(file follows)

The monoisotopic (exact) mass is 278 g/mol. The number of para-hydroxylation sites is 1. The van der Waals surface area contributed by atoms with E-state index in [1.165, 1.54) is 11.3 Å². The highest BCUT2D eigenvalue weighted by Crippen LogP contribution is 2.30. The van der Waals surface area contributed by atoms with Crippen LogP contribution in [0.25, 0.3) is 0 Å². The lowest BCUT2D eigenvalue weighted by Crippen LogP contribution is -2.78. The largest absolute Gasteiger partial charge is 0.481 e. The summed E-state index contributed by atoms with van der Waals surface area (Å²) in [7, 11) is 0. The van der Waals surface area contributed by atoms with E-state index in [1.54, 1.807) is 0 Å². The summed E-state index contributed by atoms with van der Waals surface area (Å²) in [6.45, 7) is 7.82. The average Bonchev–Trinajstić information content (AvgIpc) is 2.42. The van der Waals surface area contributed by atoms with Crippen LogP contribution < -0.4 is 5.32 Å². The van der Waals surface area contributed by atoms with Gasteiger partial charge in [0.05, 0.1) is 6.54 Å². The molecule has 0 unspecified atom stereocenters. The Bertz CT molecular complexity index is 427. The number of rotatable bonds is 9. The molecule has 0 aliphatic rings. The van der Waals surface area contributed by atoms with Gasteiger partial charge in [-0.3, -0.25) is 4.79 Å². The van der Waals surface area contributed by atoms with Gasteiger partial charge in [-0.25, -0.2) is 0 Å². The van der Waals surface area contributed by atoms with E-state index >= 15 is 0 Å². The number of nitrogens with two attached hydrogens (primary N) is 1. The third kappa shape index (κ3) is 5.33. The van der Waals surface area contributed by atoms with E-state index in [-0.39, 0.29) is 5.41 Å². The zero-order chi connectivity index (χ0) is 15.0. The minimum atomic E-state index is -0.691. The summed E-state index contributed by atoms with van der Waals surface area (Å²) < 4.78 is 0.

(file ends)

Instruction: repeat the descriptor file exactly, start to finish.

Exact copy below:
The monoisotopic (exact) mass is 278 g/mol. The number of para-hydroxylation sites is 1. The van der Waals surface area contributed by atoms with E-state index in [1.165, 1.54) is 11.3 Å². The highest BCUT2D eigenvalue weighted by Crippen LogP contribution is 2.30. The van der Waals surface area contributed by atoms with Crippen LogP contribution in [0.25, 0.3) is 0 Å². The lowest BCUT2D eigenvalue weighted by Crippen LogP contribution is -2.78. The largest absolute Gasteiger partial charge is 0.481 e. The summed E-state index contributed by atoms with van der Waals surface area (Å²) in [7, 11) is 0. The van der Waals surface area contributed by atoms with E-state index in [1.54, 1.807) is 0 Å². The summed E-state index contributed by atoms with van der Waals surface area (Å²) in [6.45, 7) is 7.82. The average Bonchev–Trinajstić information content (AvgIpc) is 2.42. The van der Waals surface area contributed by atoms with Crippen LogP contribution < -0.4 is 5.32 Å². The van der Waals surface area contributed by atoms with Gasteiger partial charge in [0.05, 0.1) is 6.54 Å². The molecule has 0 unspecified atom stereocenters. The Bertz CT molecular complexity index is 427. The number of rotatable bonds is 9. The molecule has 0 aliphatic rings. The van der Waals surface area contributed by atoms with Gasteiger partial charge in [-0.3, -0.25) is 4.79 Å². The van der Waals surface area contributed by atoms with Gasteiger partial charge in [-0.25, -0.2) is 0 Å². The van der Waals surface area contributed by atoms with E-state index >= 15 is 0 Å². The number of nitrogens with two attached hydrogens (primary N) is 1. The third kappa shape index (κ3) is 5.33. The van der Waals surface area contributed by atoms with E-state index in [-0.39, 0.29) is 5.41 Å². The zero-order chi connectivity index (χ0) is 15.0. The minimum atomic E-state index is -0.691. The summed E-state index contributed by atoms with van der Waals surface area (Å²) < 4.78 is 0.